Witch Hunt: Searching for Dark Shadows

 by David Story


"You will beg more than forgiveness before I am finished with you." --Angelique Collins


Dark Shadows' Lara Parker (Anglieque) is a great-great-granddaughter of southern statesman L.Q.C. Lamar. Born Mary Lamar Ricky and raised in Tennessee, she tried her luck early on in New York when she auditioned for the ABC daytime Gothic serial Dark Shadows. At the audition, Parker zapped the lens with her luminous eyes. The rest is history, especially for the legions of Dark Shadows' fans who are set to embrace Tim Burton's new Dark Shadows feature film (2012), starring Johnny Depp as vampire Barnabas Collins.


Today Parker teaches at Santa Monica College in L.A. Having written two novels, Angelique's Descent and Dark Shadows: The Salem Branch, she is busy recording a new series of Dark Shadows audio narratives from Big Finish, including The Death Mask, The Carrion Queen, and The Crimson Pearl. Having just returned late this summer from a three-day jaunt to London, where she and other Dark Shadows alums filmed cameos for the Burton film, Parker took time off from her busy schedule to talk to me about the character of the witch Angelique, her career and co-stars, the pending DVD release of the restored film Night of Dark Shadows, and her recent reunion with Jonathan Frid, the original vampire Barnabas Collins.


DS: In the mid-1960s, you were a housewife and mom living in rural Wisconsin. After you put a spell on the camera at your Dark Shadows audition, your family joined you in the Big Apple. Tell our readers about that time.


LP: Because I'd not been doing what I wanted, the thought of waking up to do the dishes, clean the house, and cook wasn't enough. In New York I was in a conflicting environment. I was not a well-established woman of substance, but a working woman, struggling with two kids, who had a difficult life. I hadn't been a debutante. We'd had no great house and not a lot of money. I knew girls who attended Miss Hutchinson's School for Girls in Memphis and who were debutantes. I was proud to not be one. I've never been able to be a successful southern lady.




DS: Why did the witch Angelique appeal to so many people, and do you believe viewers related as much to Lysette Anthony's prime-time Angelique in 1991 as they did to your interpretation of the character?


LP: Women identified with both our portrayals of Angelique because the character had the courage to do what many of them couldn't do yet, what many of them would have liked to have done, and the courage combined with the power to do it. The truth is Angelique got away with what other women could only fantasize about. She was smarter than anyone else. She became impatient with the rest of the world.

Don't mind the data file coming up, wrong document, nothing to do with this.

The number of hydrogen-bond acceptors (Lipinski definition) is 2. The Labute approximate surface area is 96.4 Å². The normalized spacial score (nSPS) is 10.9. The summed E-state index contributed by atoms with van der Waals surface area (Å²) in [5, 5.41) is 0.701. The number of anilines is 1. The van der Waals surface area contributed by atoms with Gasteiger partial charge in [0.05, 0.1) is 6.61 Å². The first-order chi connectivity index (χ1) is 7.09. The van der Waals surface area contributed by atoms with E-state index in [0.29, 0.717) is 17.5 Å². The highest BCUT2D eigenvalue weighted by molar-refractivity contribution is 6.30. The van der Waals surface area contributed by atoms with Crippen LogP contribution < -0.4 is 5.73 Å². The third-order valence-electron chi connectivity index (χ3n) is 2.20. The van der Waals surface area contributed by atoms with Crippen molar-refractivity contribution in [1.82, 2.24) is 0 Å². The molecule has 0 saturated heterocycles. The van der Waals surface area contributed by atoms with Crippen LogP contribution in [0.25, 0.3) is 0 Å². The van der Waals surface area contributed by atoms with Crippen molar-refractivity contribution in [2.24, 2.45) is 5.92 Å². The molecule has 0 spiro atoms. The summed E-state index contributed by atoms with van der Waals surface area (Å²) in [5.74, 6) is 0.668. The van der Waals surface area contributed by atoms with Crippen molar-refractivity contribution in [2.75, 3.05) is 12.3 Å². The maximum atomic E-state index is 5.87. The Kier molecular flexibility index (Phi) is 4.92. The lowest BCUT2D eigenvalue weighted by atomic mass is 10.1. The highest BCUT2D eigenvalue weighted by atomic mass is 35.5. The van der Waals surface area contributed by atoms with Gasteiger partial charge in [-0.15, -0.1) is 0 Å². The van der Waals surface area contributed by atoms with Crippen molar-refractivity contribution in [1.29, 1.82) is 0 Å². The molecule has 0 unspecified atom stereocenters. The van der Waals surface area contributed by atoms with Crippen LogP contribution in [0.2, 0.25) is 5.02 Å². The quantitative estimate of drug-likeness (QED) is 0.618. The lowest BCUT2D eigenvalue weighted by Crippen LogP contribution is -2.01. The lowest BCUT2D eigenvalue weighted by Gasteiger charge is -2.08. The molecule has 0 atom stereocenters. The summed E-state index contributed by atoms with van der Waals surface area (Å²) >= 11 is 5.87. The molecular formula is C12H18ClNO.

DS: Eva Green, cast as the new Angelique in the Burton film, has described the Angelique she'll be playing for Burton as a very different spirit than the character your originated in the 1960s. To  quote Green: "I haven't seen the TV series, but from what I've seen on the Internet, it's very different. My character is this sexy witch, very powerful in town, she's very cool." Your thoughts on Green's comments and Anthony's interpretation of the character for NBC in the early 1990s?


LP: By comparison, my Angelique's intelligence was an intelligence of cynicism. It wasn't a spiritual intelligence but was more one of street smarts in that she realized that everyone is greedy and out to get what they could, but she was better at it than any of them, though suffered in ways that made her more determined. She learned from her suffering to be more vicious. As for Lynette Anthony, she did a good job but could have been stronger. My Angelique was ruthless. She really had no choice. Lysette played her as if Angelique "chose" to be mean. But, Angelique didn't "choose" to be mean. She simply was. Lysette chose to make Angelique more rational, as if she chose to be mean because she was hurt. On the other hand, maybe I just had the knack for playing the bad side.


DS:  It's been said at one of the Dark Shadows fan festivals that organizer Jim Pierson set up videos of you and Anthony playing the same scene. How did that play out?


LP: If my scene was one that was particularly good, I'd turn to Lysette and say, "Match that!" or "eat your heart out!" Lysette would laugh, and Jim played her scene, and she said, "You, match that!" We were saying the same lines but completely differently. We've had a fun sort of rivalry. Lysette is delightful, exquisitely lovely, and very bright.




DS: Well, filmgoers will see next year if Eva Green can "match that," as well. Let's talk about how you became involved with the fan festivals, since the events have kept Dark Shadows alive all these years.